US 20060015265 A1
A method to rapidly identify multiple X-ray powder diffraction patterns, such as those generated through combinatorial chemistry, has been developed. More particularly, the method is directed toward measuring X-ray powder diffraction patterns of a set of materials and applying hierarchical clustering analysis to determine clusters of X-ray powder diffraction patterns that are similar. A search-match algorithm is applied to the X-ray powder diffraction patterns within a cluster to determine the several most likely structural identities of the materials forming the cluster, and correspondence factor analysis is applied to the multiple sets of possible identities to establish the most likely structural identity of all the members of the cluster.
1) A method of analyzing a set of materials comprising at least ten unknown materials to determine the structure of each of the unknown materials in at least one cluster of materials comprising:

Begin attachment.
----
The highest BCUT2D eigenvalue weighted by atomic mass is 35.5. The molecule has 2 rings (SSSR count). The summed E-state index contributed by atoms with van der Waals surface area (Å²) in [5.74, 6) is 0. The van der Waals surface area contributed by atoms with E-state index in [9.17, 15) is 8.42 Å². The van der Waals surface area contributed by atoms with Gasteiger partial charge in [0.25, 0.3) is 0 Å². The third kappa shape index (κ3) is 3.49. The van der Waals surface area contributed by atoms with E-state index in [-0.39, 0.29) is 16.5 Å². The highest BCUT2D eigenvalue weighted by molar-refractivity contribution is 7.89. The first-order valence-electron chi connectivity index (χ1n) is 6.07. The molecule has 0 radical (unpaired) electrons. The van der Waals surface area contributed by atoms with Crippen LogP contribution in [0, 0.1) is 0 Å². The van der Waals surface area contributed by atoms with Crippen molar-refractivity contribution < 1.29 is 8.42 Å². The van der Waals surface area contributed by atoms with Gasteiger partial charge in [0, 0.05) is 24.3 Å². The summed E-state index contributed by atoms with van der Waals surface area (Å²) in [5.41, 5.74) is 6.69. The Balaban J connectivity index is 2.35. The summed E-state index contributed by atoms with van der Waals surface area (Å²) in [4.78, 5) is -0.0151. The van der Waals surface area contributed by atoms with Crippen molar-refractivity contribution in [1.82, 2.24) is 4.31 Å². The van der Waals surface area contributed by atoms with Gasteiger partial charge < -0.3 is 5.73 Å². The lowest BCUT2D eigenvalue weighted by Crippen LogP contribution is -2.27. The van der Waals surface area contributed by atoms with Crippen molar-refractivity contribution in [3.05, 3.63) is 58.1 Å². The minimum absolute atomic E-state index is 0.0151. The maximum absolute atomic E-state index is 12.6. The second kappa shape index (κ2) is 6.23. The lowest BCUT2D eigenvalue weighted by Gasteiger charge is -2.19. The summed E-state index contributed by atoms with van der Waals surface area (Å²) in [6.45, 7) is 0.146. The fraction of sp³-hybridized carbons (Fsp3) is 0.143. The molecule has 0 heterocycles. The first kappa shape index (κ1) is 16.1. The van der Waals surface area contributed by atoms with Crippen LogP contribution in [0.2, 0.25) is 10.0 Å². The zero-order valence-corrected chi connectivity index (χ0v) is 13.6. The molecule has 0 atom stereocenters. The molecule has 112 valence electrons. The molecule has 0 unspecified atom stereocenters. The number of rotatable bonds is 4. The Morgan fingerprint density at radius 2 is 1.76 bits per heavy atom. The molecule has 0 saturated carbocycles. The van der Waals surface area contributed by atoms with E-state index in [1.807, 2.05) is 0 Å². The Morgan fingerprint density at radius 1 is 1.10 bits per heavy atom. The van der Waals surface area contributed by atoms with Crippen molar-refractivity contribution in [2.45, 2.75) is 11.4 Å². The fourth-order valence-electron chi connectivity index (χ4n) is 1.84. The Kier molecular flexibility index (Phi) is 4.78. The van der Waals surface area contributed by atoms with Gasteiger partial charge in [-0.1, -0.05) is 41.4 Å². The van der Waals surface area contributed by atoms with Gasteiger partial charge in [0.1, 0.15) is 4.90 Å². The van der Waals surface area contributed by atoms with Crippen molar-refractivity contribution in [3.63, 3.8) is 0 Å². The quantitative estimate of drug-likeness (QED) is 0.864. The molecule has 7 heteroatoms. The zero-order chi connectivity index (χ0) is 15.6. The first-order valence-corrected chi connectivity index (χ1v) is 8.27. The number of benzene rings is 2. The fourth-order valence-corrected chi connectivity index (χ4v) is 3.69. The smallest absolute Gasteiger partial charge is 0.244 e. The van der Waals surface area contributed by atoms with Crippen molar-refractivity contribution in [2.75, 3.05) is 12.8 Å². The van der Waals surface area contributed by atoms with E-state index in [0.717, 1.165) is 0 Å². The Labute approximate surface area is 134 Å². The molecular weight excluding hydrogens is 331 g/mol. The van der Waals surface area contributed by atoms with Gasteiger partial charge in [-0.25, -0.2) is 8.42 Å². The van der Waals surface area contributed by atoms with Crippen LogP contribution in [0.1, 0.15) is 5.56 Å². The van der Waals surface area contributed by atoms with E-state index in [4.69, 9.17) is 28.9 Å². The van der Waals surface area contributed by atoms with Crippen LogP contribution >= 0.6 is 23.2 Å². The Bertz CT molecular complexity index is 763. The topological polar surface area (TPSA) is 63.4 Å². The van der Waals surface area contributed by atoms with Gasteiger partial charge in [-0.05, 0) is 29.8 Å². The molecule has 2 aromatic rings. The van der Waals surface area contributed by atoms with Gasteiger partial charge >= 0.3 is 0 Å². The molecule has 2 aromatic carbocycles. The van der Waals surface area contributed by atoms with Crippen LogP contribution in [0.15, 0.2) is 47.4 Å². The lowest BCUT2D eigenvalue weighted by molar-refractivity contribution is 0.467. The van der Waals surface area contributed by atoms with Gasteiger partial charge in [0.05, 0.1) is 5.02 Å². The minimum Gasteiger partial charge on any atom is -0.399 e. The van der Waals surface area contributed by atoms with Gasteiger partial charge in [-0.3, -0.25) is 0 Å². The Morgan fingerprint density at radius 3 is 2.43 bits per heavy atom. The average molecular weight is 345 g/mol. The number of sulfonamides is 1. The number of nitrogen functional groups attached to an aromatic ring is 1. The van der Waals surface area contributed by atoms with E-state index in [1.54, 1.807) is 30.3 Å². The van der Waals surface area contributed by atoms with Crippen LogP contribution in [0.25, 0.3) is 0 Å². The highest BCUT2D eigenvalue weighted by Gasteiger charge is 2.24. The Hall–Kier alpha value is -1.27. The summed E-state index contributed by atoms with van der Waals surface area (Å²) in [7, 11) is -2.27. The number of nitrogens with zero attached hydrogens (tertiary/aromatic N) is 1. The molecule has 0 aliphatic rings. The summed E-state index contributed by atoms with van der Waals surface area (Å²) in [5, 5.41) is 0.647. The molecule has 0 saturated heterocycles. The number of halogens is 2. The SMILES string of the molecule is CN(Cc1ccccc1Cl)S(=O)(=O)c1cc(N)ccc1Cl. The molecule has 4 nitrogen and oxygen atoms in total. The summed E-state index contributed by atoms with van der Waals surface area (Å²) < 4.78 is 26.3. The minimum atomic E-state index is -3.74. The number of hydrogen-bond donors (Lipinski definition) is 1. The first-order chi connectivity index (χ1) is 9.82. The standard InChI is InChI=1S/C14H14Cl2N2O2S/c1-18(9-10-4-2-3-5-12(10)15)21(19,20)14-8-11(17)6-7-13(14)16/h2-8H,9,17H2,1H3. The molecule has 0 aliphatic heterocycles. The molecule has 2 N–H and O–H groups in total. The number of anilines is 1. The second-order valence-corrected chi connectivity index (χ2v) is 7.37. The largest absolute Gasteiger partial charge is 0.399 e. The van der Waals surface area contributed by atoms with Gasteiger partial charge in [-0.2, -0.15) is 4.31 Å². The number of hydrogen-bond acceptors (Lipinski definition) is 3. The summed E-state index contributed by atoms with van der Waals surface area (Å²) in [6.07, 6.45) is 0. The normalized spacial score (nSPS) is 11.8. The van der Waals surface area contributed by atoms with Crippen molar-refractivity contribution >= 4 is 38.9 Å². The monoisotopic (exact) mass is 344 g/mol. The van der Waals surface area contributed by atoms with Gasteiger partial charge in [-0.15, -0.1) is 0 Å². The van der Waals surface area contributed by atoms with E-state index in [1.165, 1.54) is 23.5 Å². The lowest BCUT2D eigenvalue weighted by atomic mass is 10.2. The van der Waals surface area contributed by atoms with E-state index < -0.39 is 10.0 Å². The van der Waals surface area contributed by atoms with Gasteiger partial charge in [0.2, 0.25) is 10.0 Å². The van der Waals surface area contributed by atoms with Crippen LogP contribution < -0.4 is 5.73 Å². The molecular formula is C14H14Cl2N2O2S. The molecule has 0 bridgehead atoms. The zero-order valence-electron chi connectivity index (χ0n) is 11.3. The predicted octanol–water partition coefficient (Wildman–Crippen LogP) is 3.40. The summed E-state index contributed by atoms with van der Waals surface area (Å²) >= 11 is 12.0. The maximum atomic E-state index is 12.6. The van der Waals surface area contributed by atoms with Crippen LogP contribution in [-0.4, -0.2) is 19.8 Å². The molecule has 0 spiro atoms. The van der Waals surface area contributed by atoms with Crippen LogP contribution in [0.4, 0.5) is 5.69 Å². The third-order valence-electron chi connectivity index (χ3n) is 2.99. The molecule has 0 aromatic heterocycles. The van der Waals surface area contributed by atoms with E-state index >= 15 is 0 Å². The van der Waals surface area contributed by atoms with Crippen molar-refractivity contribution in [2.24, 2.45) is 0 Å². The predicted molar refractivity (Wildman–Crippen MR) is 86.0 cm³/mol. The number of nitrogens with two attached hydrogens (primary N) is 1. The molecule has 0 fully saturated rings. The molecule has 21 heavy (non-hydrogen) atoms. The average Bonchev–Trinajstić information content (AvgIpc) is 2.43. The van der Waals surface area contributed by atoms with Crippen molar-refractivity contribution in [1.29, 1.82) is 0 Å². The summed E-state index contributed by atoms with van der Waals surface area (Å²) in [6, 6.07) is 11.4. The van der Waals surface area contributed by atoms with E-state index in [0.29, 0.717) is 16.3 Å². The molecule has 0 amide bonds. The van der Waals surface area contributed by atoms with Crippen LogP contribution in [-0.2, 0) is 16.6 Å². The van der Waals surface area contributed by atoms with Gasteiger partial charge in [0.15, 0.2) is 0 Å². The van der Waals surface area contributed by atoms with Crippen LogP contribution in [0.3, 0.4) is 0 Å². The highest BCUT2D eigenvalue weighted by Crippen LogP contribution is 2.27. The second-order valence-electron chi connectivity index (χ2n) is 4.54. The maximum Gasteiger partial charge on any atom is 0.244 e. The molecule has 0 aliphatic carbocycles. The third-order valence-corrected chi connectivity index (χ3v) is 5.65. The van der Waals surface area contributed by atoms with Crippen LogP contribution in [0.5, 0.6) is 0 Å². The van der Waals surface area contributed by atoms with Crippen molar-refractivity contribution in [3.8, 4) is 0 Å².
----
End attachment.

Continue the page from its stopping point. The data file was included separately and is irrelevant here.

a) obtaining the complete X-ray powder diffraction pattern of each member in the set of materials;
b) applying, simultaneously, hierarchical cluster analysis to the aggregate of the complete X-ray powder diffraction patterns thereby forming clusters;
c) identifying the structure of at least one material in at least one cluster by comparing the X-ray powder diffraction pattern of at least one material to the X-ray powder diffraction patterns of known structures; and
d) assigning the structure identified for at least one material to all the materials in that same cluster.
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5) A method of analyzing a set of materials comprising at least ten unknown materials to determine the structure of each of the unknown materials in at least one cluster of materials comprising:
a) obtaining the complete X-ray powder diffraction pattern of each member in the set of materials;